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02 March 2013

Emulation: III.1

Beauty, Goodness, and Truth. In that order.

Virtual visit to the Sistine Chapel (accompanied by Palestrina):
Few philosophers would arrange the three attributes of Wisdom—beauty, goodness, and truth—in that order, as it presumes a hierarchy that ranks them in the reverse of intellectual seriousness, or turns them inside out in terms of moral purpose. However, during this (hopefully) brief papal interregnum, I thought it wouldn’t be out of place to offer a lonely voice for the importance of Beauty.

Of course, the Romantic poet Keats proclaimed “Beauty is truth, truth beauty,” but that equivocal conflating of the two gets us nowhere. And if, for St. Paul, “the greatest of these is love,” both truth and beauty must take a back seat to goodness in any discussion of our life’s ends and means. But need beauty be relegated to last place in every case, where most moderns would put it? Many, indeed, would leave it off the list altogether, like an arch-neoclassicist shunning the Corinthian order. But if a preference for truth can lead us to a false choice between orthodoxy or apostasy, and for goodness can valorize the merely sincere, can’t beauty be seen to have left us instead with the most enduring legacy of Western Christian culture of the three?

Is it wrong that so many go to Rome not to see the pope, but the Sistine ceiling? Isn't the problem there that the experience ends with mere aesthetic satisfaction, which is a long way from Michelangelo Buonarotti’s transcendent reasons for Beauty?

For all of Michelangelo Merisi da Caravaggio’s human weaknesses, his Madonna di Loreto (with its dirty-footed pilgrims) resonates more profoundly for so many with a tenuous grasp on their faith than any theological truth. And it is not the artist’s sincerity that made it so, but his ability. Surely he had affection for the image of simple devotion that he depicted; but he made that image transcendently beautiful. It is through that illuminated window that the light of revelation passes.

North transept of Ss. Martina e Luca
the church of the Roman academy of artists
If we privileged Beauty, as we once did, we would make a more humane world. We could resolve irresolvable differences, inspire affection and devotion, and be confident of a lasting effect on the world. If we valued Beauty we would want to know it as well as make it; we would indeed believe it was knowable, possible, and necessary. If Italy and Rome make any sense as the home of the papacy, it is not for any particular locks on truth or goodness, but because of their beauty. It is a beauty that encouraged artists and academies to emulate the best; public beauty made the divine an accessible thing, freely available to all; greengrocers patronized their collegiate church with ornament and art, celebrating their pride in producing what everyone needed to survive.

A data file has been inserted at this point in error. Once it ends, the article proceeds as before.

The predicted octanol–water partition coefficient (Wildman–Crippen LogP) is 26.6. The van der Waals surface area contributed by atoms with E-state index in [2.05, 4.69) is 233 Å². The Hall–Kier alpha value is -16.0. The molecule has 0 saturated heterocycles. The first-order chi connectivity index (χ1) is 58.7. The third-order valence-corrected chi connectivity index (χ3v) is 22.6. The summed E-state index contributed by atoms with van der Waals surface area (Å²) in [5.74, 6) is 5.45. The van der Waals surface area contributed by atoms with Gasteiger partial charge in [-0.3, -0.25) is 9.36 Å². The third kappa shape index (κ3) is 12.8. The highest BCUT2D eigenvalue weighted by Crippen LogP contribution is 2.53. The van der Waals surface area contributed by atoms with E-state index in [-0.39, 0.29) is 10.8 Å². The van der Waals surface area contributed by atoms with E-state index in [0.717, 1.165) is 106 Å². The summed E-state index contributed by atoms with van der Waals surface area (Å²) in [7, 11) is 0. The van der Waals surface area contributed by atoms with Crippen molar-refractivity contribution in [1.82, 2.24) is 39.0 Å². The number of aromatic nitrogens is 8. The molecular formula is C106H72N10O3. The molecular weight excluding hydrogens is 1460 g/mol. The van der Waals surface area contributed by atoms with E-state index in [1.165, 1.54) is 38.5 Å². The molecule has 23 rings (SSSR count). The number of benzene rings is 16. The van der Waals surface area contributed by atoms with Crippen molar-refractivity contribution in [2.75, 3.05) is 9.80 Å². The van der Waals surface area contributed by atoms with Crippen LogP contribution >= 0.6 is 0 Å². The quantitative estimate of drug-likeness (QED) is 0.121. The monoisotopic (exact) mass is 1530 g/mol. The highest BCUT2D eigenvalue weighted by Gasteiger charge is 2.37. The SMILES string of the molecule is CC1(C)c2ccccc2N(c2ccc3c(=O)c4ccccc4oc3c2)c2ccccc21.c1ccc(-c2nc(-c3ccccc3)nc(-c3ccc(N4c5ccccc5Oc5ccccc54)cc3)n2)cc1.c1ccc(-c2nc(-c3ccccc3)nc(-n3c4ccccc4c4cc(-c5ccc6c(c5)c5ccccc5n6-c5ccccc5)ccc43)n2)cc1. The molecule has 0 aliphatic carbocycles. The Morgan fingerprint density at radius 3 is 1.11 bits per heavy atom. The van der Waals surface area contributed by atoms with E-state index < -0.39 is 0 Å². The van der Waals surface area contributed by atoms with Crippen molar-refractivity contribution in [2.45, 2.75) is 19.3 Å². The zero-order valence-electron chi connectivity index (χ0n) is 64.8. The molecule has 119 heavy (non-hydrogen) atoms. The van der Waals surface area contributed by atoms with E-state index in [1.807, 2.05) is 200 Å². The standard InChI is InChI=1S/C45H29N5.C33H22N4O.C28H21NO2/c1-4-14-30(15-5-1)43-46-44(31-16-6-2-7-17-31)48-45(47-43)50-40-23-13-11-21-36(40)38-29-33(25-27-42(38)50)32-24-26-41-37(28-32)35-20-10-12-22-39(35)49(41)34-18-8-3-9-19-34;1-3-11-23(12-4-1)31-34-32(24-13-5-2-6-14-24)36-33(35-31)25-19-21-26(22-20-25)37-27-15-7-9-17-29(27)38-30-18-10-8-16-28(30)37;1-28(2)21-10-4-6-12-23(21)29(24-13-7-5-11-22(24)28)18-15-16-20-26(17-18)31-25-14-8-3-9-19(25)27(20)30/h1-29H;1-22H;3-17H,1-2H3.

We might think that beauty is over-valorized in our superficial culture, but what passes for beauty today is simply the attractive. Instead, how often do we read the word “ornate” as saddled with implicit condemnation? To “embellish”—which means to make more beautiful—is usually considered pejorative, a masking of the sincere and plain. By equating beauty with truth we have burdened it with moral weight it was never meant to bear. Beauty is not truth, and truth is not goodness. They are all important for the good life, but they should not be conflated. If we suffer the lack of any of them today, I would argue it is the former.
Madona dell'Orto in Trastevere, Rome
the church of the greengrocers and other trades
from the wikipedia page: gli Ortolani e Pizzicaroli, fondatori; i Fruttaroli; i Sensali di Ripa, mediatori dei commerci locali; i Molinari - e si capisce, data l'importanza dei mulini sul Tevere nel rifornimento di farine; i Vermicellari, produttori di paste alimentari; i Pollaroli; gli Scarpinelli (ciabattini); i Vignaioli; e i "giovani", garzoni e lavoranti di diverse università

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